In an organizational move that seems less significant but no less inexplicable than others, it has been announced that Scott O'Neil will step down from his position at Madison Square Garden. Frank Isola broke the news, then both MSG and O'Neil released statements confirming the move. O'Neil was president of all MSG sports and was primarily at the forefront of sales and management type stuff, organizing brand partnerships and whatnot for the Knicks, Rangers, Liberty, and other occupants. What makes O'Neil's departure noteworthy is that his role had recently developed into much more than that.
Over the last few years, O'Neil's name began to show up in reports regarding the Knicks' basketball operations. In 2010, when New York wanted a second meeting with the representation of then-free agent LeBron James, Dolan sent O'Neil with Glen Grunwald to talk to James's agent. Later, his close ties to Creative Artists Agency reportedly helped to facilitate New York's hiring of CAA client Mark Warkentien and their trade for CAA client Carmelo Anthony. Grunwald, not O'Neil, took Donnie Walsh's position when he left, but the fact that O'Neil — a business guy, not a basketball guy — was even considered speaks to his prominence within Dolan's organization.
So, uh, this is curious. First, let us not rule out the possibility that O'Neil just feels like doing a different job or wants time to focus on his apiary or something. Now that we've not ruled that out, let us revert to assuming that all matters pertaining to the Knicks tend toward thorny complexity over benign simplicity. Given the growing presence and apparent influence CAA has on the team, why and under what circumstances is a rising star within the organization and, evidently, a crucial bridge to their pet agency leaving? These are the Knicks, so we'll probably never know because they'll definitely never tell us. It's just that, with the nebulously nefarious 'Melo stuff, the nebulously nefarious negotiations with Mike Woodson, and the rumors about the nebulously nefarious circumstances surrounding Jeremy Lin's exit, there's been a growing wariness that the agency might be pulling a lot of strings within the organization — some big, evil basketball conspiracy. Now, a man reputed to be one of the chief architects of that relationship is bailing before the product of his efforts even takes the court.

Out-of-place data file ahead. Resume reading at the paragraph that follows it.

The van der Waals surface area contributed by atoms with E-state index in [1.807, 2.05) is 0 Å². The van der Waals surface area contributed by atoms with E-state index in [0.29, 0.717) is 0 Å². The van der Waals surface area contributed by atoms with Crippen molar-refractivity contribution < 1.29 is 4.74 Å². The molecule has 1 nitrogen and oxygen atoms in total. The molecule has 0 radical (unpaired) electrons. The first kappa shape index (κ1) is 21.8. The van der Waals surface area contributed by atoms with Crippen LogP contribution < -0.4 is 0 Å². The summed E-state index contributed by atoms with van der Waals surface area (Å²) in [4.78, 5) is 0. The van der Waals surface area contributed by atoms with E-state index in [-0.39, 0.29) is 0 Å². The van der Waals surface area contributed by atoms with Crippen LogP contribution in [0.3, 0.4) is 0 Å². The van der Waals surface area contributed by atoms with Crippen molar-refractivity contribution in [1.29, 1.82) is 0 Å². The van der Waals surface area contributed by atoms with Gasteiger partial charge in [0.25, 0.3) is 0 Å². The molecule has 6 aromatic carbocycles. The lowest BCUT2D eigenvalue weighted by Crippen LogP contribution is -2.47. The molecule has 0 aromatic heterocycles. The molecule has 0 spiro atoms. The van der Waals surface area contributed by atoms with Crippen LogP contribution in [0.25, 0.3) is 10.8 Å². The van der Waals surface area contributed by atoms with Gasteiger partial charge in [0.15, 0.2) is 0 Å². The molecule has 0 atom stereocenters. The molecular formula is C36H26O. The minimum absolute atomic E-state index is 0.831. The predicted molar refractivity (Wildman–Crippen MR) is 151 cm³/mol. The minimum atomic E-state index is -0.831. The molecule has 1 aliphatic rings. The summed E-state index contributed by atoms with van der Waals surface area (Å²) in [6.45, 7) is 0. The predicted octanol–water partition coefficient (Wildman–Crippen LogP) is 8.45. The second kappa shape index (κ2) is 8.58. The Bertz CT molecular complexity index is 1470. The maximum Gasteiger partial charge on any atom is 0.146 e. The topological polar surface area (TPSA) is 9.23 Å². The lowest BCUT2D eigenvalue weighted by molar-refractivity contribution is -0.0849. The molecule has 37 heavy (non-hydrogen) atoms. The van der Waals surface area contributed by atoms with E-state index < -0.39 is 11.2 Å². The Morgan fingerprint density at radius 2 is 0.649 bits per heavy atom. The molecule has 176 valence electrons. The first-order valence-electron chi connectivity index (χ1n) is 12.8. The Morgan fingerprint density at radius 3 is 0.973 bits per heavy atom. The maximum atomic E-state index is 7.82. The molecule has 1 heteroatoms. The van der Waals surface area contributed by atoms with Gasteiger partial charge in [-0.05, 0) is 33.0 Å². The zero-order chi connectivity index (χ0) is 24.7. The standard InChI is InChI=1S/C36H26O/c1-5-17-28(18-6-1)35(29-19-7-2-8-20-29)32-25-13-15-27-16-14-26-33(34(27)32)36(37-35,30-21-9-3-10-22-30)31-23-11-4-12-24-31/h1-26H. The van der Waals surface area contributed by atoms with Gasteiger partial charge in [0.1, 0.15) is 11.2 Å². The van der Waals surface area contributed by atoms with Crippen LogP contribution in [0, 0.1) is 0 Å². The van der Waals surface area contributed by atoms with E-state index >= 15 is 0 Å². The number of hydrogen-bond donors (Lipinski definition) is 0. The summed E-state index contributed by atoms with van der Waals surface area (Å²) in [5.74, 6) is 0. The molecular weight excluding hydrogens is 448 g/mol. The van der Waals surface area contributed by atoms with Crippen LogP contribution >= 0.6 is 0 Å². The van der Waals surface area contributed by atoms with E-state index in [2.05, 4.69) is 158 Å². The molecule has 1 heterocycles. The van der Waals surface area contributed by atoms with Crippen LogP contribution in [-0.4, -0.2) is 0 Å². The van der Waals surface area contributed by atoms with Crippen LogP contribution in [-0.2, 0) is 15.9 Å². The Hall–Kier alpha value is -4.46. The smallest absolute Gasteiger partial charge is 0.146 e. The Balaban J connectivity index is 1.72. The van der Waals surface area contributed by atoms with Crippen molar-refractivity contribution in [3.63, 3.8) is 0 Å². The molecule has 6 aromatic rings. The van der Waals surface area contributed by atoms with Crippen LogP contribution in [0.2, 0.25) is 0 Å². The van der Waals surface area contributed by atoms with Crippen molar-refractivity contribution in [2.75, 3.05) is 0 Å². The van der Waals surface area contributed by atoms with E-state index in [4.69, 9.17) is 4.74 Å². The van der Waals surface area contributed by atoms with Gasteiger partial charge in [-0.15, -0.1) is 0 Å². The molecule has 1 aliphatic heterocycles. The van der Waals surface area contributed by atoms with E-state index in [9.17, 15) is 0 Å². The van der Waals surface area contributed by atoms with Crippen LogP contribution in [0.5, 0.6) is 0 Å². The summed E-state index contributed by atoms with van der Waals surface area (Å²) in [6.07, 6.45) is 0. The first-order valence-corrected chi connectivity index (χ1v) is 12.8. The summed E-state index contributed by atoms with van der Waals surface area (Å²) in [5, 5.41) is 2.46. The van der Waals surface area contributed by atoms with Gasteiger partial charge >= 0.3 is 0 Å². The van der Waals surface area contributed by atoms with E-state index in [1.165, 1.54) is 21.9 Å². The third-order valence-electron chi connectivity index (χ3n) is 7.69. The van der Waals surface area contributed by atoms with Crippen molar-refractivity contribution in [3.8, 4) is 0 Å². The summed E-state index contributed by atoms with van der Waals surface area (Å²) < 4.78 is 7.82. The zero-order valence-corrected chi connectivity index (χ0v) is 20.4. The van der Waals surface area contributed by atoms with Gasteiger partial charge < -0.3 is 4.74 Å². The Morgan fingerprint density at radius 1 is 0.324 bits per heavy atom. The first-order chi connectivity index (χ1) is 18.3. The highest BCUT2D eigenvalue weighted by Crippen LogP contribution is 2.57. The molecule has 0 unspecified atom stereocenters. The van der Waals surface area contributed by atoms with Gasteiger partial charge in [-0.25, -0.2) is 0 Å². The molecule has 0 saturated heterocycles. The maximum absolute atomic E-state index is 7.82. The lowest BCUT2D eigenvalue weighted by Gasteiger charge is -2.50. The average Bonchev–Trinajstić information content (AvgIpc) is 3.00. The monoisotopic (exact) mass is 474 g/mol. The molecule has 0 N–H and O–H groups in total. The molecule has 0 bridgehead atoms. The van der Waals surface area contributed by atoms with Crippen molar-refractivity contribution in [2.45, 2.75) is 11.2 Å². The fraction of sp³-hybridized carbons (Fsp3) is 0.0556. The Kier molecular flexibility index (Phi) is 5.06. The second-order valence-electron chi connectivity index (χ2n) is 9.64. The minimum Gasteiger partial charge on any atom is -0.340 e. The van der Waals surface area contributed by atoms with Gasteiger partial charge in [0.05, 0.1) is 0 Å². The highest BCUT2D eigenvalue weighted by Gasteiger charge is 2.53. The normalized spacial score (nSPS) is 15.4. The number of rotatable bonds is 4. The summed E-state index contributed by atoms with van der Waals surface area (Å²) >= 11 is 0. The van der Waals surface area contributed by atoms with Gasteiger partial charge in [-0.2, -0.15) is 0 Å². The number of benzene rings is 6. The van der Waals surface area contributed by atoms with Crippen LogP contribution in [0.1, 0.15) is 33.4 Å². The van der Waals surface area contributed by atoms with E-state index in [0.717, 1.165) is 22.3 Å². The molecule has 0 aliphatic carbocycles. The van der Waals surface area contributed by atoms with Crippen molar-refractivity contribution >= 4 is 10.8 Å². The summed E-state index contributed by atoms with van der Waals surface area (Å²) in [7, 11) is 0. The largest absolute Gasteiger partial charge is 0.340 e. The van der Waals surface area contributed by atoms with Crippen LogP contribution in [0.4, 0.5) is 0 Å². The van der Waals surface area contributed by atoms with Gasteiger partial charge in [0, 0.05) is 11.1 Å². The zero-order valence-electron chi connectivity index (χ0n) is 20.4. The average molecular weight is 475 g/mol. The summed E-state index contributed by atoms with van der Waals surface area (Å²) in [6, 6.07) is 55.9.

Is O'Neil, as Frank Isola suggests, just fed up with the behavior of owner James Dolan like everybody else who ever worked for Dolan? If so, and if our suspicions about MSG's relationship with CAA are even remotely accurate, then it would seem that Dolan can't even execute a big, evil basketball conspiracy properly, which ... actually, that sounds about right.